“I’m so sorry,” he held her close. He kissed her head. She was big and getting heavy. It made him cry that she remembered who he was, and that he remembered too despite the time, the distance, the brightness of the desert sun that might have blinded his memory. To him, love was a dormant plum-tree that sprang to life when she was near.
“You are so big,” he said.
“I’m a big girl.”
“Yes you are.”
He set her on her feet. She took his hand.
“Hal,” said Lisa, “this is Sergio.” Sergio wore a shirt with a loosened tie. His glasses and smooth face made him look young. Maybe he was young, in his late twenties and still figuring out women.
“Hi,” they said to one another, shaking hands.
“Sergio works at the bank.”
“That’s great,” said Hal.
They observed one another. Molly swung her free hand.
Hal looked around the room and said, “Where’s Fox?”
“Sergio doesn’t like dogs.”
“So you—where is he?”
“We gave him away.”
“You could’ve told me. You could’ve waited. That wasn’t your—” He stopped himself.
Lisa looked at him.
Fox was a big shepherd mix who played tug-of-war with a piece of rope and liked to be tackled. He’d take her to the mountains to let him chase squirrels up juniper trees. Hal didn’t know if Fox’s new family was taking care of him. Was he being fed right? Was he being taken out often? What if he hadn’t been adopted yet? Doesn’t like dogs. Doesn’t like dogs? Who doesn’t like dogs? Was Sergio a pussy, or was he trying to convince himself he wasn’t taking over another man’s life?
Hal picked up Molly and walked around the house. Molly told him about something that happened in school and explained one of her new toys. Lisa and Sergio waited in the living room, whispering. When he was ready, Hal sat down on the couch opposite them with Molly on his lap. He tried to make small talk with Sergio but forgot the responses. The guy was from around here, had a degree, worked as an accountant, and deeply respected the military. He said the wind blew him into Nampa.
“The wind,” said Hal.
Sergio nodded evenly. Some moments passed.
Hal stroked Molly’s hair, cleared his throat, and said, “What do I need to sign?”
“I’ll get the papers,” said Lisa. She walked quickly to the kitchen table and found the papers, neatly stacked. When she came back with the pen and papers, Molly was sleeping in Hal’s arms.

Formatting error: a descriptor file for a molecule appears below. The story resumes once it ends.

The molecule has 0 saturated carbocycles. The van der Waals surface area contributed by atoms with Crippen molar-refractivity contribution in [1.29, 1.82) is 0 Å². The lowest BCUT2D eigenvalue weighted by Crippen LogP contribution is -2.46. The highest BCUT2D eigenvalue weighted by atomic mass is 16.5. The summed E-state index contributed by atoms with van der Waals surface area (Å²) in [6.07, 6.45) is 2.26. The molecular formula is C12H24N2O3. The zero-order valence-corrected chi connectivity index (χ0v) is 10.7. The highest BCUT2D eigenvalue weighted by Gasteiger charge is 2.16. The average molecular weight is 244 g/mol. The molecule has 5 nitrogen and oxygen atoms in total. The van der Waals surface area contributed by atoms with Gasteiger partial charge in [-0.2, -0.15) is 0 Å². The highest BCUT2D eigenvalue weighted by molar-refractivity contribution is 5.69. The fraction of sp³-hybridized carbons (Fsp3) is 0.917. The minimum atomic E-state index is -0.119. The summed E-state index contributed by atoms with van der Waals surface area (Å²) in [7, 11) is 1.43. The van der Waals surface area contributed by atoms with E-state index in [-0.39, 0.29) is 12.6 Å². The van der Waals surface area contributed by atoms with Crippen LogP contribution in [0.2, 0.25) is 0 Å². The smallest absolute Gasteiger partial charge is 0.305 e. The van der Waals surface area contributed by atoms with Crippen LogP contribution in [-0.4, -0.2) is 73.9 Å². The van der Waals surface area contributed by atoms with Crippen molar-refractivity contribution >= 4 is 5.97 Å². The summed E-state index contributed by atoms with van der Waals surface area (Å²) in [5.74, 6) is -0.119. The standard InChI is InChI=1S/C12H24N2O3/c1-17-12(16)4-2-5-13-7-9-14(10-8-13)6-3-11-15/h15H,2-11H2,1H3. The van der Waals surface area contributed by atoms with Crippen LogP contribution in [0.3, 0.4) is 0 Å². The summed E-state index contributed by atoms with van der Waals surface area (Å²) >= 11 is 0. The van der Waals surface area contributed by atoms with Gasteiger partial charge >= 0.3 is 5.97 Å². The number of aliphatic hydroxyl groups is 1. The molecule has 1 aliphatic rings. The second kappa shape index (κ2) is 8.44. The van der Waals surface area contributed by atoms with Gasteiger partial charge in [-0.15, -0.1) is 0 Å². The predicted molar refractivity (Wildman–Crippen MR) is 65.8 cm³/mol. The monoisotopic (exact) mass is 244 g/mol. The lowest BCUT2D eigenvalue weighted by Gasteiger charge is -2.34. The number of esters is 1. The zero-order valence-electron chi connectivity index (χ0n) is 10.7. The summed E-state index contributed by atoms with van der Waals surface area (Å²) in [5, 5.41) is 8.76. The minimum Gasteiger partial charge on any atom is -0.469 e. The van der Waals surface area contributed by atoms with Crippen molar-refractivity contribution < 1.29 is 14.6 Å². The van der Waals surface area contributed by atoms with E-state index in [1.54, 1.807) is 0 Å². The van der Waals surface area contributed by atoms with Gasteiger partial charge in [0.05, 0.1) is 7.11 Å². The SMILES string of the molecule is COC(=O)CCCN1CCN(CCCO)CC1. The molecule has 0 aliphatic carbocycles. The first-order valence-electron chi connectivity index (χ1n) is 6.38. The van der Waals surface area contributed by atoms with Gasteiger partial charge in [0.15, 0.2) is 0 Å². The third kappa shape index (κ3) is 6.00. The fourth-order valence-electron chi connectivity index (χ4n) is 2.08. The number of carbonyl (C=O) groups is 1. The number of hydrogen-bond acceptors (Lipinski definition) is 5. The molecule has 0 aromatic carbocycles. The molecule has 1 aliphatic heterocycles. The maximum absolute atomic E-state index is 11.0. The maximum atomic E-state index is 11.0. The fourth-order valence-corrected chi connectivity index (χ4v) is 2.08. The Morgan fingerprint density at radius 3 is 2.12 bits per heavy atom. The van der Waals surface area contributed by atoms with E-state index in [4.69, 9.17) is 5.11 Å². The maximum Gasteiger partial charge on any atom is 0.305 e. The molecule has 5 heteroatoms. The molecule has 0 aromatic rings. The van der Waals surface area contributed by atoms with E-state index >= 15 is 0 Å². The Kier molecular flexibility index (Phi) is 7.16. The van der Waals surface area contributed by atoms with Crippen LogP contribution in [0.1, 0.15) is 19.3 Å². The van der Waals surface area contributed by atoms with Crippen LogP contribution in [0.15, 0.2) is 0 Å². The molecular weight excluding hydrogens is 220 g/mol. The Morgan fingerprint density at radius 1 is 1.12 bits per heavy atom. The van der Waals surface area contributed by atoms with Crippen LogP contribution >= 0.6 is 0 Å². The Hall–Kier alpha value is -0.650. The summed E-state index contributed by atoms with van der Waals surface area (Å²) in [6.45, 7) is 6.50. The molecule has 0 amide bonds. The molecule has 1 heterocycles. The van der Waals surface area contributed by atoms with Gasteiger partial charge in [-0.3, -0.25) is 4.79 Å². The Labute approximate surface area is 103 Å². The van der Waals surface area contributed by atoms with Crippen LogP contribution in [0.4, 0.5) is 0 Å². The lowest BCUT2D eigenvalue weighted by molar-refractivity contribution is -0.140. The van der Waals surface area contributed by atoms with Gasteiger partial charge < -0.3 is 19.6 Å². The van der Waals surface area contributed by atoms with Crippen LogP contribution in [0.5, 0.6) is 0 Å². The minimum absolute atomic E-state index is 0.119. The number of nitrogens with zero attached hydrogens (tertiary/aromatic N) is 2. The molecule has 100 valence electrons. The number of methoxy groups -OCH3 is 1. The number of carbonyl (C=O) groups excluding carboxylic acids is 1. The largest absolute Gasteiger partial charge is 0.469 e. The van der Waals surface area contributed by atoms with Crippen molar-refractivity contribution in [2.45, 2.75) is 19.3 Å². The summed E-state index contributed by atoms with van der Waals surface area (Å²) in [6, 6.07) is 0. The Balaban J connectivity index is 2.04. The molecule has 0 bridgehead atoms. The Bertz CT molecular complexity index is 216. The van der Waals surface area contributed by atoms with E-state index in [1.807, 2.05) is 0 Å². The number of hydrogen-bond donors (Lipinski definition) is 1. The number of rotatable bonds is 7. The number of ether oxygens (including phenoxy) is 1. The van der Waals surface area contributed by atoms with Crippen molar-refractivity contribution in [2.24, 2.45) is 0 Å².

“We don’t have to do this tonight,” she said.
“It’s fine,” said Hal, laying Molly on the couch.
Lisa pointed, softly saying, “Here. Here. Here.” Hal signed them carelessly.
He picked up Molly. Lisa opened the door and said, “Be back by dark on Friday,”
Hal drove to a motel in town. Molly slept in the passenger seat, clutching her new pink teddy bear. Her mouth was closed, cheeks un-smiling, her breathing faintly audible. Hal already dreaded the parting. He could see Lisa waiting on the porch with arms outstretched greedily. Molly would cry and scream and hold him by the leg and Lisa would have to pry her away forcefully. Molly would ask Why, why, why and he’d have to say, Because she’s your mother. But I want you, says Molly. I know, says Hal, Don’t cry. She says, You’re crying, and he says, Because I’m sad, and she replies, I want you. He’d look at her and say, That’s alright. You can want; you can cry; but you have to stay.
She’d scream ‘No’ so loudly and so many times that he’d be crushed, and he’d watch Lisa take her inside, and there’d be nothing he could say to soothe his daughter or himself. He’d ship out to his new station and keep fighting for his country and try not to think about his angel.
The motel room was plain and dark. He held Molly in one arm and yanked the bedsheets open with the other hand. He set her down gently, feet then bum then head. He brushed her hair from her face and folded the covers over.
Funny, if he wanted he could scoop her into the car and drive till dawn. He’d reach Vegas, he guessed. Then he’d keep driving to Kentucky. Wouldn’t that be a dream come true? Make her breakfast every morning, drive her to school, make dinner, put her to bed each night with a reading from a medical textbook, ask her what she wants to be and who she wants to become. But he knew it would end when he re-deployed. He’d have to send her back to Lisa and do this all over again, so it was a stupid thing to fantasize.
Hal sank into his bed and reflected on the improbability of hearing the sound of Molly’s breathing again. He didn’t believe in God, but he shut his eyes and said, “Thank you,” to the darkness because he was grateful for this moment and the moments to follow.
Molly crawled onto his bed crying. He sat up suddenly and asked what was the matter. Her big eyes were open wide, he embraced her, and he felt her body shaking.
“Come here,” he said. He switched on a light. “Better?”
She nodded and squeezed his shirt in her hand.
“Daddy’s got you,” he said.
“It was really scary.”
She buried her head.
“Oh, honey. You’re ok. You’re awake now. You’re ok.”
“I saw a man,” she said.
“What kind of man?”
“A man with a stick. He was outside the window.”
“In your dream?” insisted Hal.
“No,” she said, “Outside.” She pointed at the motel room window. “Out there. I saw him.”
Hal’s body went cold. He got out of bed and peeked through the curtains. He saw cars parked outside, a trashcan, a fast food restaurant across the streets with the lights out. He put his jacket on.
“Stay here, Molly. Daddy’ll be right back.”